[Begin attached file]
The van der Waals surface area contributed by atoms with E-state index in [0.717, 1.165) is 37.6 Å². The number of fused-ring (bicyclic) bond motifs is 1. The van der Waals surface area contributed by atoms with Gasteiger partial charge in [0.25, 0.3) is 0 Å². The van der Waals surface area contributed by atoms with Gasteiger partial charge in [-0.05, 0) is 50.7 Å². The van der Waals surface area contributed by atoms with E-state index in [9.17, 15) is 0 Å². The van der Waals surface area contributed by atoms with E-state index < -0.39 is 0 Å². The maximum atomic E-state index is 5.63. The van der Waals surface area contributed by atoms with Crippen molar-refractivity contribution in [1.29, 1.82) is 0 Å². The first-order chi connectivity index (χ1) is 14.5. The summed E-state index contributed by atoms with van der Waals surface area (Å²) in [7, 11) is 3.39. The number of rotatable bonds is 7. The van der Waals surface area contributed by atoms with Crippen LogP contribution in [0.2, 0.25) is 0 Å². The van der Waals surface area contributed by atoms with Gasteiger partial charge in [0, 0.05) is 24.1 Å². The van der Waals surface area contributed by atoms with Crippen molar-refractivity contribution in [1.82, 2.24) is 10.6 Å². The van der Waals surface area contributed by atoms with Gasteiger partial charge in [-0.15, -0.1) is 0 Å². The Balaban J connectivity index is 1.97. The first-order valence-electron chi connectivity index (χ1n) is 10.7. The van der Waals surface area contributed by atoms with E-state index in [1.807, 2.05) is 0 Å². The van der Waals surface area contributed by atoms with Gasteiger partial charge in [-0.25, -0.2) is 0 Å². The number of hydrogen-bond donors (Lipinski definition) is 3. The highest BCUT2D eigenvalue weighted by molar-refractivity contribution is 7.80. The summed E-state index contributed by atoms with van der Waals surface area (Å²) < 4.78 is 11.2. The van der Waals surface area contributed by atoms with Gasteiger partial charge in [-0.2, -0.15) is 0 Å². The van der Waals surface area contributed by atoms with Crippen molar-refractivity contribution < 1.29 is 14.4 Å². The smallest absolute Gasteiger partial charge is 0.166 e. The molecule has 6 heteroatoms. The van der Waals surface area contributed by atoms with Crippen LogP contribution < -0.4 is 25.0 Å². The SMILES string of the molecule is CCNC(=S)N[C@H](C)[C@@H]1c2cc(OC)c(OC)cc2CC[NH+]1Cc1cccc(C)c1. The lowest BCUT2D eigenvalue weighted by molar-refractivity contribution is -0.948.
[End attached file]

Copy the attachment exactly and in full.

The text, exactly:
The van der Waals surface area contributed by atoms with E-state index in [0.717, 1.165) is 37.6 Å². The number of fused-ring (bicyclic) bond motifs is 1. The van der Waals surface area contributed by atoms with Gasteiger partial charge in [0.25, 0.3) is 0 Å². The van der Waals surface area contributed by atoms with Gasteiger partial charge in [-0.05, 0) is 50.7 Å². The van der Waals surface area contributed by atoms with E-state index in [9.17, 15) is 0 Å². The van der Waals surface area contributed by atoms with E-state index < -0.39 is 0 Å². The maximum atomic E-state index is 5.63. The van der Waals surface area contributed by atoms with Crippen molar-refractivity contribution in [1.29, 1.82) is 0 Å². The first-order chi connectivity index (χ1) is 14.5. The summed E-state index contributed by atoms with van der Waals surface area (Å²) in [7, 11) is 3.39. The number of rotatable bonds is 7. The van der Waals surface area contributed by atoms with Crippen LogP contribution in [0.2, 0.25) is 0 Å². The van der Waals surface area contributed by atoms with Gasteiger partial charge in [0, 0.05) is 24.1 Å². The van der Waals surface area contributed by atoms with Crippen molar-refractivity contribution in [1.82, 2.24) is 10.6 Å². The van der Waals surface area contributed by atoms with Gasteiger partial charge in [-0.15, -0.1) is 0 Å². The Balaban J connectivity index is 1.97. The first-order valence-electron chi connectivity index (χ1n) is 10.7. The van der Waals surface area contributed by atoms with E-state index in [1.807, 2.05) is 0 Å². The van der Waals surface area contributed by atoms with Gasteiger partial charge in [-0.25, -0.2) is 0 Å². The number of hydrogen-bond donors (Lipinski definition) is 3. The highest BCUT2D eigenvalue weighted by molar-refractivity contribution is 7.80. The summed E-state index contributed by atoms with van der Waals surface area (Å²) < 4.78 is 11.2. The van der Waals surface area contributed by atoms with Gasteiger partial charge in [-0.2, -0.15) is 0 Å². The van der Waals surface area contributed by atoms with Crippen molar-refractivity contribution < 1.29 is 14.4 Å². The smallest absolute Gasteiger partial charge is 0.166 e. The molecule has 6 heteroatoms. The van der Waals surface area contributed by atoms with Crippen LogP contribution < -0.4 is 25.0 Å². The SMILES string of the molecule is CCNC(=S)N[C@H](C)[C@@H]1c2cc(OC)c(OC)cc2CC[NH+]1Cc1cccc(C)c1. The lowest BCUT2D eigenvalue weighted by molar-refractivity contribution is -0.948.